But as he seems to intimate that it would be a sign of distrust were he to place his safety in flight, it may be asked, whether or not it would have been lawful for him to flee; yea, we know that he was often forced to retire into exile, and driven about from place to place, and that he even sometimes hid himself in caves. I answer, it is true he was unsettled like a poor fearful bird, which leaps from branch to branch,6 and was compelled to seek for different bypaths, and to wander from place to place to avoid the snares of his enemies; yet still his faith continued so steadfast that he never alienated himself from the people of God. Others accounted him a lost man, and one whose affairs were in a hopeless condition, setting no more value upon him than if he had been a rotten limb,7 yet he never separated himself from the body of the Church. And certainly these words, Flee ye, tended only to make him yield to utter despair. But it would have been wrong for him to have yielded to these fears, and to have betaken himself to flight, as if uncertain of what would be the issue. He therefore says expressly, that this was spoken to his soul, meaning that his heart was deeply pierced by such an ignominious rejection, since he saw (as I have said) that it tended only to shake and to weaken his faith. In short, although he had always lived innocently, as it became a true servant of God, yet these malignant men would have doomed him to remain for ever in a state of exile from his native country. This verse teaches us, that however much the world may hate and persecute us,8 we ought nevertheless to continue steadfast at our post, that we may not deprive ourselves of a right to lay claim to the promises of God, or that these may not slip away from us; and that, however much and however long we may be harassed, we ought always to continue firm and unwavering in the faith of our having the call of God.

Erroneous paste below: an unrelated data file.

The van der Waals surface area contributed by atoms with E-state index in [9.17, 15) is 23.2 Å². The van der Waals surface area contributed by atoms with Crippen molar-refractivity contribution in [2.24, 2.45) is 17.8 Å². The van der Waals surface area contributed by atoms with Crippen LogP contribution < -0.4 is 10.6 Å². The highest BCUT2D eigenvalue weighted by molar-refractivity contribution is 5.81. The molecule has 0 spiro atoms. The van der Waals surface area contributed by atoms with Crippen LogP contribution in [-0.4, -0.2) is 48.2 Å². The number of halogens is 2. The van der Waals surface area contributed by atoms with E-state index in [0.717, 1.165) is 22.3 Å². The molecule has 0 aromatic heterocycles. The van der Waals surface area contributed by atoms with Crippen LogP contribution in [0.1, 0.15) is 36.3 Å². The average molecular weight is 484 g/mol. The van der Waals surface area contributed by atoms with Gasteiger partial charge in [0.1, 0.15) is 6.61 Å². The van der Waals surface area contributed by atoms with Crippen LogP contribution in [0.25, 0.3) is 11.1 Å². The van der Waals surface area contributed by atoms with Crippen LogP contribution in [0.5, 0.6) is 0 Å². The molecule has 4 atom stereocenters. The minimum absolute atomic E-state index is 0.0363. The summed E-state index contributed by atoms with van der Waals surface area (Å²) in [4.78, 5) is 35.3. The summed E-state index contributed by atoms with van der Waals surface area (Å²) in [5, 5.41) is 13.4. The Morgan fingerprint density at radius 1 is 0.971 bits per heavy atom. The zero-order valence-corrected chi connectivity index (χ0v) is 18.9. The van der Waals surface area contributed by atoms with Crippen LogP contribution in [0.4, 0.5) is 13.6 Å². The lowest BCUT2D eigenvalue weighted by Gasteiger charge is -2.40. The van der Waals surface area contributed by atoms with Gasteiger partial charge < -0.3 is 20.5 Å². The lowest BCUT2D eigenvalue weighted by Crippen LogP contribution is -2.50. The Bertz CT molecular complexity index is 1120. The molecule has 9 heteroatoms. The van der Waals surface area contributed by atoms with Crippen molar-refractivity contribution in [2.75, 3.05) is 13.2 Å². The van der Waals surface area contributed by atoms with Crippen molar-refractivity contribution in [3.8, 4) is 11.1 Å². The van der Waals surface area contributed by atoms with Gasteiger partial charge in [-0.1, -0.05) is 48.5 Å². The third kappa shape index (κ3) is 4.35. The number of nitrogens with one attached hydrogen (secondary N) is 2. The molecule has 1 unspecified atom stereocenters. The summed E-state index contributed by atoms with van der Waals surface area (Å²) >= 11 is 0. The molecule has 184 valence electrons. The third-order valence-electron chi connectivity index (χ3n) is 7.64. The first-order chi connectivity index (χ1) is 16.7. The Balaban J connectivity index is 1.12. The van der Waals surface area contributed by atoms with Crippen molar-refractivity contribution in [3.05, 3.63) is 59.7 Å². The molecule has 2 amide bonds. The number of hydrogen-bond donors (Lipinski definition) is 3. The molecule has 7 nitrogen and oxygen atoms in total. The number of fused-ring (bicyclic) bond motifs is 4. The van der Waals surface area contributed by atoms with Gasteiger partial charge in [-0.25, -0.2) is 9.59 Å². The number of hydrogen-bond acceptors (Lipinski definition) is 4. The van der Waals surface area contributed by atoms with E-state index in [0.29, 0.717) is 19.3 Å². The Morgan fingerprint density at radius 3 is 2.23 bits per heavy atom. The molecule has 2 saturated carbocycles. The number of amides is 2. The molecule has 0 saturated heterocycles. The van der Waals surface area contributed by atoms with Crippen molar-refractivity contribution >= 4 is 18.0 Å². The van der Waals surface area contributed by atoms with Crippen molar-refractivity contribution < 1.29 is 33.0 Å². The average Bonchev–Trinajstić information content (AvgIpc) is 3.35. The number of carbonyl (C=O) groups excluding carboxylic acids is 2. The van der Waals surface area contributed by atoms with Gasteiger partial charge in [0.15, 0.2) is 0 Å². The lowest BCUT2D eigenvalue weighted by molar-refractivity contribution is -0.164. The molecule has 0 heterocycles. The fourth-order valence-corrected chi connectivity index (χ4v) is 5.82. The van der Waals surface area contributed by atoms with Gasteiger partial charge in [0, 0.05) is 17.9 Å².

2. Surely, behold! the ungodly. Some think that this is added as the excuse made by those who desired David to save himself by flight. According to others, David expostulates with his countrymen, who saw death menacing him on all sides, and yet denied him shelter. But, in my judgment, he here continues his account of the trying circumstances in which he was placed. His design is not only to place before our view the dangers with which he was surrounded, but to show us that he was exposed even to death itself. He therefore says, that wherever he might hide himself, it was impossible for him to escape from the hands of his enemies. Now, the description of so miserable a condition illustrates the more strikingly the grace of God in the deliverance which he afterwards granted him. With respect to the words, they have fixed their arrows upon the string, to Shoot Secretly, or in darkness, some understand them metaphorically of the attempts which David's enemies made to surprise him by craft and snares. I, however, prefer this interpretation, as being more simple, - that there was no place so hidden into which the darts of his enemies did not penetrate, and that, therefore, to whatever caves he could betake himself for concealment and shelter, death would follow him as his inseparable attendant.